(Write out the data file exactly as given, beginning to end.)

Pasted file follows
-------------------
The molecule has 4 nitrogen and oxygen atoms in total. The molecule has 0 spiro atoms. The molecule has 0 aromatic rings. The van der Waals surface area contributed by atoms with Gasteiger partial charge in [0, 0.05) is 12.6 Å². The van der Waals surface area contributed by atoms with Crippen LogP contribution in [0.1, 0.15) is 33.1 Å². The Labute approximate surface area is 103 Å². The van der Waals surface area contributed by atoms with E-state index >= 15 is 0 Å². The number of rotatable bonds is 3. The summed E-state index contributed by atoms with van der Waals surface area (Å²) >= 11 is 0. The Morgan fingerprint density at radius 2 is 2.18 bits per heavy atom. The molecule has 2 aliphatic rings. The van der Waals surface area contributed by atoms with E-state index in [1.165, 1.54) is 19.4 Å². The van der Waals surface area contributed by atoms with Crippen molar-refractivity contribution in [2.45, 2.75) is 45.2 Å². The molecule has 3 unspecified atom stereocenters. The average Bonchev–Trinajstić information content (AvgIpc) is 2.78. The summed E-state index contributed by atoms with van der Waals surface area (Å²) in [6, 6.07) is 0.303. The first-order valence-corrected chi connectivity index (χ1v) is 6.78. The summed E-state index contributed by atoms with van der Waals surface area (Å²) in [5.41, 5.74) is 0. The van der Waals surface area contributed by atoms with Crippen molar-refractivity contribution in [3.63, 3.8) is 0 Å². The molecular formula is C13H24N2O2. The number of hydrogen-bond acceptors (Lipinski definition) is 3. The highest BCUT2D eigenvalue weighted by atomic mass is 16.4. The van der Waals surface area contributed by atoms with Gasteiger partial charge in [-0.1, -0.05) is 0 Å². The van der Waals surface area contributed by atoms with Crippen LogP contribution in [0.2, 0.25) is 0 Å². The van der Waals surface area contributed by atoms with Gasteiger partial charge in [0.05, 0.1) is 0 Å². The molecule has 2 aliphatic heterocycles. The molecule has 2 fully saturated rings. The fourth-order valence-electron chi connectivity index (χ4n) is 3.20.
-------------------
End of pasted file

The molecule has 4 nitrogen and oxygen atoms in total. The molecule has 0 spiro atoms. The molecule has 0 aromatic rings. The van der Waals surface area contributed by atoms with Gasteiger partial charge in [0, 0.05) is 12.6 Å². The van der Waals surface area contributed by atoms with Crippen LogP contribution in [0.1, 0.15) is 33.1 Å². The Labute approximate surface area is 103 Å². The van der Waals surface area contributed by atoms with E-state index >= 15 is 0 Å². The number of rotatable bonds is 3. The summed E-state index contributed by atoms with van der Waals surface area (Å²) >= 11 is 0. The Morgan fingerprint density at radius 2 is 2.18 bits per heavy atom. The molecule has 2 aliphatic rings. The van der Waals surface area contributed by atoms with E-state index in [1.165, 1.54) is 19.4 Å². The van der Waals surface area contributed by atoms with Crippen molar-refractivity contribution in [2.45, 2.75) is 45.2 Å². The molecule has 3 unspecified atom stereocenters. The average Bonchev–Trinajstić information content (AvgIpc) is 2.78. The summed E-state index contributed by atoms with van der Waals surface area (Å²) in [6, 6.07) is 0.303. The first-order valence-corrected chi connectivity index (χ1v) is 6.78. The summed E-state index contributed by atoms with van der Waals surface area (Å²) in [5.41, 5.74) is 0. The van der Waals surface area contributed by atoms with Crippen molar-refractivity contribution in [3.63, 3.8) is 0 Å². The molecular formula is C13H24N2O2. The number of hydrogen-bond acceptors (Lipinski definition) is 3. The highest BCUT2D eigenvalue weighted by atomic mass is 16.4. The van der Waals surface area contributed by atoms with Gasteiger partial charge in [-0.1, -0.05) is 0 Å². The van der Waals surface area contributed by atoms with Crippen LogP contribution in [0.2, 0.25) is 0 Å². The van der Waals surface area contributed by atoms with Gasteiger partial charge in [0.05, 0.1) is 0 Å². The molecule has 2 aliphatic heterocycles. The molecule has 2 fully saturated rings. The fourth-order valence-electron chi connectivity index (χ4n) is 3.20.